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A Canadian dollar coin, commonly known as the "Loonie", is pictured in this illustration picture taken in Toronto in this January 23, 2015, file photo. The Canadian dollar pared earlier session losses against its U.S. counterpart on Tuesday, strengthening after data showed January growth was better than feared. REUTERS/Mark Blinch/FilesMARK BLINCH/Reuters

The Canadian dollar closed at 75.63 cents (U.S) Tuesday, down 0.38 cents from Monday's close of 76.01 cents.

A number of factors dragged the Canadian dollar on Tuesday, including news reports that Canada was officially in a recession for the first half of 2015. Statistics Canada reported Canada's GDP contracted by 0.1 per cent in the period from April to June. The economy also shrank in the first quarter of 2015, the period from January to March. Two quarters of consecutive contraction meets the technical definition of a recession.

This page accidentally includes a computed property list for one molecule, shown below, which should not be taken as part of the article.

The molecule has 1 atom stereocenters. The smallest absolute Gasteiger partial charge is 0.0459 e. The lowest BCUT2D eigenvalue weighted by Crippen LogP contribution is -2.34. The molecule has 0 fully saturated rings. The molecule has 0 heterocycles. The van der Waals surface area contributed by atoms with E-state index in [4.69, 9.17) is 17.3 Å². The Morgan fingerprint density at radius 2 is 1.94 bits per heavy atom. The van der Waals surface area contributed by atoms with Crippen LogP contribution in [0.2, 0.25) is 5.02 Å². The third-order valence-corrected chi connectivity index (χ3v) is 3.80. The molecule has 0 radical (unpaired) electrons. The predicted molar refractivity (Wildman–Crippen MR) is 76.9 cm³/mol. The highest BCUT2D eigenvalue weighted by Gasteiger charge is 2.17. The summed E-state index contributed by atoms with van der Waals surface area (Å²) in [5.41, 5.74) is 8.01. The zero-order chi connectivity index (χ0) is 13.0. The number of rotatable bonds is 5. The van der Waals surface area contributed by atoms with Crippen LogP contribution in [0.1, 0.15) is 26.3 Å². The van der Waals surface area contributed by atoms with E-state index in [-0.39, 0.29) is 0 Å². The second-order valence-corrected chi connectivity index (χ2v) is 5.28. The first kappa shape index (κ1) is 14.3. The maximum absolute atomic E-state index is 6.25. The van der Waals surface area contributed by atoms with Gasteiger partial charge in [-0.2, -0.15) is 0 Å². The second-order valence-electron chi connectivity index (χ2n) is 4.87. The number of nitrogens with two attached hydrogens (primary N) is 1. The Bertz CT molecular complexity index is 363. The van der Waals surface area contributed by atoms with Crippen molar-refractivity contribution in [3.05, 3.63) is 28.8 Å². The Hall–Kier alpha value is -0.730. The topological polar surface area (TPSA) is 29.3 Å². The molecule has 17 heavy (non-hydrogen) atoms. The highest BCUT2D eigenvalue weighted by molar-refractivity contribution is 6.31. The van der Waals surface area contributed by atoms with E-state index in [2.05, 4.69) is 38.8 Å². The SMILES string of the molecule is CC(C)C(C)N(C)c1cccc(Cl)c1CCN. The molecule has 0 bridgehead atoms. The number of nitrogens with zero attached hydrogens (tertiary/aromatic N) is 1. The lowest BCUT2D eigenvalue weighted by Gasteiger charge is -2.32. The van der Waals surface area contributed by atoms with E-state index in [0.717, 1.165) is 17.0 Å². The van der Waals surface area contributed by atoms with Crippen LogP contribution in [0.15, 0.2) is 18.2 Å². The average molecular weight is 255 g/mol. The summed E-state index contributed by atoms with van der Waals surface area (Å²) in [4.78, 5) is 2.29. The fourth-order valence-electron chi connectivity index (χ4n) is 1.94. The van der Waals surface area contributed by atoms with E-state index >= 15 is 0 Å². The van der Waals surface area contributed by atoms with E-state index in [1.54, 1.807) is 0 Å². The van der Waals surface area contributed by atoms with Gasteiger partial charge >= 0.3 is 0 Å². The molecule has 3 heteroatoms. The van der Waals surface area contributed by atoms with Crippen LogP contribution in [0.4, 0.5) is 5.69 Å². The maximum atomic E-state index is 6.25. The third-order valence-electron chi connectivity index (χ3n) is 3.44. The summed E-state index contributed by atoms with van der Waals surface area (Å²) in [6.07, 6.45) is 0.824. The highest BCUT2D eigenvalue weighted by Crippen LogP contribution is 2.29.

The Toronto Stock Exchange reacted negatively to the GDP news falling more than 370 points in trading on Tuesday.

West Texas Intermediate (WTI) crude was under remarkable pressure, falling $3.79 (U.S.) or 7.7 per cent, to close the day at $45.41 (U.S.) Tuesday's drop in oil price comes after crude saw the strongest multi-day rally since the beginning of the 1990s.

Later this week Statistics Canada releases employment data for the month of August. This could serve as more recessionary evidence. If the numbers disappoint it could put more downward pressure on the Canadian dollar.

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